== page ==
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Council and Planning Commission meet to discuss Lehi housing issues



On October 3, 2017, a combined work session was conducted for Lehi City Council and Planning Commission members to discuss affordable housing in Lehi. Kim Struthers, planning commission head, Christie Hutchings, and Landon Haws presented information on moderate income housing, accessory apartments, and tiny homes.

Information was presented highlighting the need for affordable housing in Lehi. Haws explained, “In 2010 median household income in Lehi was $67,000 per year. In 2015 median household income had increased only $400.00 to $67,500. In 2010, the median house price was $239,000, but in 2015, the median house price in Lehi was $297,000, an increase of nearly $60,000.”

Within the last five years, Lehi has gone from a surplus of 3,948 affordable housing units to a deficit of 272. Over 4,000 affordable units have been absorbed in just the last five years. Five areas of development have been identified as moderate-income housing: Mayflower Harbor, Holbrook Farms, Lehi Gateway, The Exchange, and downtown residential neighborhoods. In Holbrook Farms, the cheapest small-lot single home is $350,000. Condos in The Exchange are $207,000. According to statistics presented by staff, homes in these developments are not affordable for teachers, police officers, single mothers or urban planners.

Brad Mackay, representative for Ivory Homes, doesn’t foresee any decrease in housing costs because of the cost of materials and labor. There will not be a housing correction any time soon like the one experienced in 2008-2009, according to Mackay, as quoted by Hutchings.

What steps can be taken to ameliorate this situation? City planners suggested several options:

  • R-2 Duplex overlay should be expanded.
  • New transportation oriented development (TOD) overlays should be approved.
  • Density bonuses for affordable housing should be considered in Planned Unit Developments. (PUD)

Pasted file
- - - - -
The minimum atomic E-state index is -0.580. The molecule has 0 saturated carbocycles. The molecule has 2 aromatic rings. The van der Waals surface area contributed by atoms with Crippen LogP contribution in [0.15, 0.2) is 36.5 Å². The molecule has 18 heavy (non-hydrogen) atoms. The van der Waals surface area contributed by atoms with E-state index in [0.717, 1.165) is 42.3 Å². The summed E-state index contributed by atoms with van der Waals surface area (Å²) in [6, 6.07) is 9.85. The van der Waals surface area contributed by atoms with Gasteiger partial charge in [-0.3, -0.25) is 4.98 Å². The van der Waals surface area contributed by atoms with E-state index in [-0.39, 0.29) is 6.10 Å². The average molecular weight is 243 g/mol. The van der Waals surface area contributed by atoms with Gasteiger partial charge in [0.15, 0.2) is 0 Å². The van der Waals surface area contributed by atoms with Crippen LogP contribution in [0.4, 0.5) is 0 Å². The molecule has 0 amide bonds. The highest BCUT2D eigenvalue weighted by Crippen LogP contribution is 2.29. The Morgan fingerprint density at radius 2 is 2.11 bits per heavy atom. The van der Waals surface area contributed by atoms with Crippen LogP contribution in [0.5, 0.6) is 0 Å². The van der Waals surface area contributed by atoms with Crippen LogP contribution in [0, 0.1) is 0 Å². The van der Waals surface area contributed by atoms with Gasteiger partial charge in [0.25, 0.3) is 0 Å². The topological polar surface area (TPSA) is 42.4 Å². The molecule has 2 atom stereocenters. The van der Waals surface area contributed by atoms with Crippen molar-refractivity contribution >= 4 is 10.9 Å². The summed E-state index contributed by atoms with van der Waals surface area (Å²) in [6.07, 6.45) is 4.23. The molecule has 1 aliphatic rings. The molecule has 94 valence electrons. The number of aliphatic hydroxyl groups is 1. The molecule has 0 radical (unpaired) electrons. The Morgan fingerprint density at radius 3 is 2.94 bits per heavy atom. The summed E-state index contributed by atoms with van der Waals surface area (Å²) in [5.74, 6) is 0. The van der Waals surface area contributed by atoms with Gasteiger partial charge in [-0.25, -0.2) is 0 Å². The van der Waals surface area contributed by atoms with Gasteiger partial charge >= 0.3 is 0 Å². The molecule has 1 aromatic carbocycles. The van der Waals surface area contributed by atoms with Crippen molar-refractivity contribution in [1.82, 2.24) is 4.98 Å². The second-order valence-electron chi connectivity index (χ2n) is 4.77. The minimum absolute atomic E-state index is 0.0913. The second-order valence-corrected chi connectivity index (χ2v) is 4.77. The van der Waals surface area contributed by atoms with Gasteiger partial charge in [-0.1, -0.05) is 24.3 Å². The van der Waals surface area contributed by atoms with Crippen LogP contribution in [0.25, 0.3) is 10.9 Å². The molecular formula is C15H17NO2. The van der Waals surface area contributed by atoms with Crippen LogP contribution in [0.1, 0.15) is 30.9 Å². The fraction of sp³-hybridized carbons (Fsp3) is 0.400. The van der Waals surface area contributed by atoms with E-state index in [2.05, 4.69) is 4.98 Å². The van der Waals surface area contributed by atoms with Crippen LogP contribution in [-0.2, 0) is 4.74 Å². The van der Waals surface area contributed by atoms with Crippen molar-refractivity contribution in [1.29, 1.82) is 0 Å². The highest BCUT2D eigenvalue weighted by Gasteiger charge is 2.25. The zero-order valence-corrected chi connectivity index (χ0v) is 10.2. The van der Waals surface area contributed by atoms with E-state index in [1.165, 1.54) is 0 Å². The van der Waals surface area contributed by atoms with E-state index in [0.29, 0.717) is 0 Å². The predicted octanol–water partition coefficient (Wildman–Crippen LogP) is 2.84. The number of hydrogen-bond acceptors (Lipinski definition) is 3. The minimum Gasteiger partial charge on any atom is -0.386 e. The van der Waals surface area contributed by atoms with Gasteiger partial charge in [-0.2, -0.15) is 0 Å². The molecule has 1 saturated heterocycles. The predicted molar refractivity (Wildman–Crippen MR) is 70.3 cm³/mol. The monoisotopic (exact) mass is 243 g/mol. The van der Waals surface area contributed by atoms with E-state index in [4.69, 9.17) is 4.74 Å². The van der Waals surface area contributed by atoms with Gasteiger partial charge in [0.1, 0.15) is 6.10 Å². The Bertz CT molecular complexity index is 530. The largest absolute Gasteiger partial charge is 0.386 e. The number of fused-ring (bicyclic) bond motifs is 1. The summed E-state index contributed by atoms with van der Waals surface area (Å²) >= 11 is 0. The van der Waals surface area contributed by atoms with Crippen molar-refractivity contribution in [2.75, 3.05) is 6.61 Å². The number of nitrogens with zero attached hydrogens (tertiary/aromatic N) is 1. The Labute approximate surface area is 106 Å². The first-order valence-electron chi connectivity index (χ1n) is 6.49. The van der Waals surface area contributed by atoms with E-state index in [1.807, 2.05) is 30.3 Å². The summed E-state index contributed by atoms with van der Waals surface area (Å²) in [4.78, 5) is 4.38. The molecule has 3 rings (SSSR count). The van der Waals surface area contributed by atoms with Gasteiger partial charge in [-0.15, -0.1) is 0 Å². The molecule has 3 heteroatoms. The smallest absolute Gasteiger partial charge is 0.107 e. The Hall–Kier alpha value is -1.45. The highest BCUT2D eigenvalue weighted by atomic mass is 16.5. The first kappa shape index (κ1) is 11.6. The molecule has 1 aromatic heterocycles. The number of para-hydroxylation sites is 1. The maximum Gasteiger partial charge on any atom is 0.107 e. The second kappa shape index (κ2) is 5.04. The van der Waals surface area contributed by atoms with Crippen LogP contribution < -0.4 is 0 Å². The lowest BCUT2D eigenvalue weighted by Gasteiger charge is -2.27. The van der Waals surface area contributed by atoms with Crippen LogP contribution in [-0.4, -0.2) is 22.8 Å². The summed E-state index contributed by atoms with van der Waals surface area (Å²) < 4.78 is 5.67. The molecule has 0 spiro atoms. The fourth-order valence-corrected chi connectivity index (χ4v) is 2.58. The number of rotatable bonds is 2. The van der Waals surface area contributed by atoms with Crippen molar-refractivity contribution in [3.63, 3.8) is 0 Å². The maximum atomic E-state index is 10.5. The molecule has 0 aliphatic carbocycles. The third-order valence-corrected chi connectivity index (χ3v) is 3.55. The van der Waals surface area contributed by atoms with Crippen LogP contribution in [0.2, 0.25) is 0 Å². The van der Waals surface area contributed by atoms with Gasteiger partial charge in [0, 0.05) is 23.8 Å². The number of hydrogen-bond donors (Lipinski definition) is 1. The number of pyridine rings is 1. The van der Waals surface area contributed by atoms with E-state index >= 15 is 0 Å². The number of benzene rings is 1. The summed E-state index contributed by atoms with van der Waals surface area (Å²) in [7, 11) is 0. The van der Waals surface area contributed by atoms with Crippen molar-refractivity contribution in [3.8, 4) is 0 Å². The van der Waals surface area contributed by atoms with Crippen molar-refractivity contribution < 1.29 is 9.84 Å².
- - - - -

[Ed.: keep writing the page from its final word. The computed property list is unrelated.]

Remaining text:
Hutchings explained, “Denver tries to mix a range of homes in their multi-family projects such as current market rent apartments with moderate rent apartments in targeted areas.

According to a presentation from the Planning Department, benefits for Lehi if more affordable units could be built would be: 1. Citizens would spend more on nutritious food and essential health care. 2. Stress levels of people with adequate housing are lower, increasing positive mental and physical health. 3. Cities with “support housing” are more economically competitive with better employment retention. 4. Children that move to affordable housing in low poverty neighborhoods have higher incomes as adults.  (research by Harvard University)

Councilmember Revill asked, “Have we turned down developers who want to build affordable homes? Are we doing enough as a city to provide affordable housing?”


The answer by staff to both questions was, “No.”

Hutchings said, “Developers don’t make as much money with affordable housing.”

Haws continued, “Land-use map and city codes prevent mixing affordable housing with regular housing developments zones.”

Accessory Dwelling Units were also presented as options. An accessory dwelling unit is a secondary unit on a single-family lot, such as mother-in-law apartments, basement apartments, and granny units. Many communities along the Wasatch Front do not allow this type of development. Some communities require conditions before a secondary unit can be built. Struthers said, “units can cost between $70,000 to $100,000 to build. It would take six to seven years for the units to pay for themselves with rental revenue.”

Hutchings added. “There are a lot of illegal basement apartments in Lehi.”

The meeting ended with a discussion of tiny houses. A citizen attending the meeting encouraged the city to change land use map and zoning to allow for tiny homes. “They are a wave of the future.” said a concerned citizen.

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